- Rob Demovsky, ESPN Green Bay Packers reporter
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And it wasn't because the Green Bay Packers quarterback, who missed the previous seven-plus games because of the injury, got battered around in practice last week.
"Ever since I tried to shovel my driveway and actually slipped on some ice, I had a pretty good feeling I was going to be able to fall and not have some major issues," Rodgers said Tuesday on his ESPN Milwaukee radio show. "Thankfully, no one in my neighborhood was out there watching or videoing me because that would have been great YouTube material."
Rodgers said he fell on his back while shoveling but was not hurt.
"I was wearing my Chuck Norris shirt, though, so I felt like that kind of gave me some sort of protection," Rodgers joked.
That said, Rodgers did admit to being conscious early in the game about taking any unnecessary hits, which explains why he slid early on a second-down scramble on the game's opening drive. On the Packers' game-winning drive, however, Rodgers showed no hesitation on a third-down scramble in which he drove forward for the first down.
He called that play "purely reactionary."
While he did not experience any issues with his collarbone, he said his calf muscles cramped up during the final drive and still were a little tight.
In discussing his return, which helped the Packers win the NFC North and advance into Sunday's NFC wild-card playoff game against the San Francisco 49ers at Lambeau Field, Rodgers reiterated that he didn't feel rusty and -- take note Greg Jennings and Donald Driver -- took responsibility for both of the interceptions he threw.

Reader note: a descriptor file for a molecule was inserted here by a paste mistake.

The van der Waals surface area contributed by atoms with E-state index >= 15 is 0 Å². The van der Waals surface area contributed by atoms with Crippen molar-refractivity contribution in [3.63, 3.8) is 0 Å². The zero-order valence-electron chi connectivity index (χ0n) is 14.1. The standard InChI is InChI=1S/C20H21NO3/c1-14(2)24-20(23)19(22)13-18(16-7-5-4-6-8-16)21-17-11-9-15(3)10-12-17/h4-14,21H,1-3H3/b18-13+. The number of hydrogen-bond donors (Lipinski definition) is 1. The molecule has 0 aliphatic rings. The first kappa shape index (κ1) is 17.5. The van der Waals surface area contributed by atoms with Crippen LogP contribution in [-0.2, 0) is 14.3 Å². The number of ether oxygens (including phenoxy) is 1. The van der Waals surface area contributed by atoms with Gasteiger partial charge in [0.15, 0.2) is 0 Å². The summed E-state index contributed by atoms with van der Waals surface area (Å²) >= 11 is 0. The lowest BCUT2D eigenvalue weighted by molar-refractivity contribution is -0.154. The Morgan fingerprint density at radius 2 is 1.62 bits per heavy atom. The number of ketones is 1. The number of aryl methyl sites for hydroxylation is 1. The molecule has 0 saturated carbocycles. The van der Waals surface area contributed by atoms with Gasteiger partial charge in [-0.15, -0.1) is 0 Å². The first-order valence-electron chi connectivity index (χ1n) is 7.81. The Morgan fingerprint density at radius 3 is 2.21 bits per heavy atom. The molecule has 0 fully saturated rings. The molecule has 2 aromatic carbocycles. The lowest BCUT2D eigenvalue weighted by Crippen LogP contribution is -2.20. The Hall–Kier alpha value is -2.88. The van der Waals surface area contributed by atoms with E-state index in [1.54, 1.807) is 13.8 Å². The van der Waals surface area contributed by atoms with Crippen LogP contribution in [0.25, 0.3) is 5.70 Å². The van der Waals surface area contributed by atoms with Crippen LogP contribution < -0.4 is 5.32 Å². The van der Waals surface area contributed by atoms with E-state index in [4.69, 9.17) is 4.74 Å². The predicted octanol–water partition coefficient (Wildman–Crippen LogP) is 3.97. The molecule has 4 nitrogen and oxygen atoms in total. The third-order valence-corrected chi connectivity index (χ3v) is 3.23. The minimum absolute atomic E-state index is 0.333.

"Yeah, they were both on me," said Rodgers, who was criticized by Jennings and Driver for not taking the blame -- even if it wasn't his fault -- for interceptions in the past.
A day after Packers coach Mike McCarthy called Rodgers' game-winning, 48-yard touchdown pass to Randall Cobb with 38 seconds remaining Rodgers' "finest hour," the quarterback said that as far as a regular-season game, it was "probably right at the top."
GREEN BAY, Wis. -- Aaron Rodgers had a pretty good idea that his mended collarbone would hold up in his return last Sunday against the Chicago Bears.And it wasn't because the Green Bay Packers quarterback, who missed the previous seven-plus games because of the injury, got battered around in practice last week.